The research group

Gilles Bourret and Gregor Zickler, both from the Department of Chemistry and Physics of Materials, are also involved in the project. Zickler currently oversees the TEM, which is located at the Itzling site, and was immediately interested in upgrading the equipment. Bourret is currently pursuing similar research interests as Pokrant. Professor Nicole Meisner-Kober, a biologist, will make use of the high-resolution TEM for her work on extracellular vesicles (EV). These are tiny particles, only about 100 nanometres in size, that are released into the environment by all cells. The vesicles transport biologically active molecules between cells and tissues in the body. "Using the body’s own vesicles as nanotransporters for active pharmaceutical ingredients would enable a breakthrough in modern drug development," Meisner-Kober states emphatically. This could help with targeted chemotherapy treatments for tumours as well as administering novel classes of drugs, such as RNA therapeutics, Meisner-Kober adds. This is one of the research topics established in Salzburg since 2018 in cooperation with the PMU (Paracelsus Medical Private University) and SALK (University Hospital Salzburg), an internationally competitive research centre for the development of vesicle therapies. Since these vesicles - similar to the SARS-CoV2 virus - are smaller than the light diffraction limit, they can only be made visible with the help of high-resolution electron microscopy. This would only be made possible by upgrading the existing electron microscope. Dr Astrid Obermayer, another TEM specialist, is the second biologist in the team.

Simone Pokrant comes from the semiconductor industry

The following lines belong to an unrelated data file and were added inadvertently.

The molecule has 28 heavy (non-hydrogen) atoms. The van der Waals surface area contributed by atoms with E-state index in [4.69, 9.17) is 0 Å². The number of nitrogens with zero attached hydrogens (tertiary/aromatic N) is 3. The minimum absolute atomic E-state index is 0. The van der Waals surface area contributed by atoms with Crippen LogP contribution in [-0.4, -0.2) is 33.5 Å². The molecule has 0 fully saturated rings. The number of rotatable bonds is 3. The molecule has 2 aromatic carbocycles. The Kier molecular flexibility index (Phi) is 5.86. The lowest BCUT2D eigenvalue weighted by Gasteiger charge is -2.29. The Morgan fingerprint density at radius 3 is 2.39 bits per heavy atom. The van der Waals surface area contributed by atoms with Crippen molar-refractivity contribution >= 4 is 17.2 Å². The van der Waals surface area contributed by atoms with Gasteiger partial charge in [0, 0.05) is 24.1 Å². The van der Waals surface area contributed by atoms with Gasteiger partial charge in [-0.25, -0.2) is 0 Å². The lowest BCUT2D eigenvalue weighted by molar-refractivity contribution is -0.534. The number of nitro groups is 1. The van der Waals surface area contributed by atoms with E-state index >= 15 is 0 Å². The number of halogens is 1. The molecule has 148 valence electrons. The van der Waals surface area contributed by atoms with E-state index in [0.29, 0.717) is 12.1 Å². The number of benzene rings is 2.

Simone Pokrant, Professor of Functional Materials, has been at the University of Salzburg since 2018. "Salzburg is like a home-coming for me," says Pokrant, who grew up in Altötting (Bavaria). Since the age of 20, she has travelled all over the world and is happy to have now settled in Salzburg. Above all, she really enjoys research and teaching. "It is a very rewarding task to pass on knowledge and engage with young people". Pokrant, who was previously employed in large companies, has now returned from working in the field to science and teaching. Her path led her from Tübingen and Marburg, where she studied chemistry, to Berkeley in the USA. There she wrote her diploma thesis in theoretical chemistry. She then went on to complete her doctorate in Physical Chemistry at the Universities of Bonn and Marburg. Pokrant then started work in Grenoble in the semiconductor industry in the field of transmission electron microscopy. "All kinds of chips were made there, for mobile phones or cameras, for example." Experience gained there is now helping in the current upgrade of the TEM. With these microscopes, she says, extreme magnifications down to atomic resolution are possible, which are especially important for semiconductor chips for mobile phones, for example. Following on from this, she then went back to Germany to work for the Zeiss Group as a Product Manager for transmission electron microscopes. "Over time, I got the impression that my work revolving around business and finance." She went back to science and took a group leader position at Empa (Switzerland), working on materials for applications in the energy sector, especially for batteries and photoelectrochemical water splitting. She then spent two years as a Professor of Physical Chemistry in Saarbrücken. Since working ath the Paris Lodron University of Salzburg, everything has come full circle. Here she can use all the knowledge she has acquired both in industry and at universities for her research work and also pass it on to the younger generation.